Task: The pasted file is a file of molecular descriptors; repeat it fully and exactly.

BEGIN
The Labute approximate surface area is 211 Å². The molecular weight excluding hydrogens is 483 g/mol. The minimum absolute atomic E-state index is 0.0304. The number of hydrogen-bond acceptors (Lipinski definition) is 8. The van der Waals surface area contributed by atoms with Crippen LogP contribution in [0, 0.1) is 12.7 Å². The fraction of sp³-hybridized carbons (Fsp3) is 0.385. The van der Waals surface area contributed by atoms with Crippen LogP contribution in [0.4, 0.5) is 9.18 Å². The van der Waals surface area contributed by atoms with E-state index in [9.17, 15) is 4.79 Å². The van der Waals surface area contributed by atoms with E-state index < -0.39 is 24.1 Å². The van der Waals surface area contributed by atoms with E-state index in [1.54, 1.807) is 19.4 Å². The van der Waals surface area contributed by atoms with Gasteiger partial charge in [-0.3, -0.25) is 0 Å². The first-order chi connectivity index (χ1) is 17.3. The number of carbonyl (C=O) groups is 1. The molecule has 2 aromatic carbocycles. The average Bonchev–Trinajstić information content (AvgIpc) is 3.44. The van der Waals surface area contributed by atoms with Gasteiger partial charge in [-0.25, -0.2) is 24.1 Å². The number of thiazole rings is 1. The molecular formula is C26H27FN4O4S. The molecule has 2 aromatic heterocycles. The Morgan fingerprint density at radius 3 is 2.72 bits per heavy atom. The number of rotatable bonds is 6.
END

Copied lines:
The Labute approximate surface area is 211 Å². The molecular weight excluding hydrogens is 483 g/mol. The minimum absolute atomic E-state index is 0.0304. The number of hydrogen-bond acceptors (Lipinski definition) is 8. The van der Waals surface area contributed by atoms with Crippen LogP contribution in [0, 0.1) is 12.7 Å². The fraction of sp³-hybridized carbons (Fsp3) is 0.385. The van der Waals surface area contributed by atoms with Crippen LogP contribution in [0.4, 0.5) is 9.18 Å². The van der Waals surface area contributed by atoms with E-state index in [9.17, 15) is 4.79 Å². The van der Waals surface area contributed by atoms with E-state index < -0.39 is 24.1 Å². The van der Waals surface area contributed by atoms with E-state index in [1.54, 1.807) is 19.4 Å². The van der Waals surface area contributed by atoms with Gasteiger partial charge in [-0.3, -0.25) is 0 Å². The first-order chi connectivity index (χ1) is 17.3. The number of carbonyl (C=O) groups is 1. The molecule has 2 aromatic carbocycles. The average Bonchev–Trinajstić information content (AvgIpc) is 3.44. The van der Waals surface area contributed by atoms with Gasteiger partial charge in [-0.25, -0.2) is 24.1 Å². The number of thiazole rings is 1. The molecular formula is C26H27FN4O4S. The molecule has 2 aromatic heterocycles. The Morgan fingerprint density at radius 3 is 2.72 bits per heavy atom. The number of rotatable bonds is 6.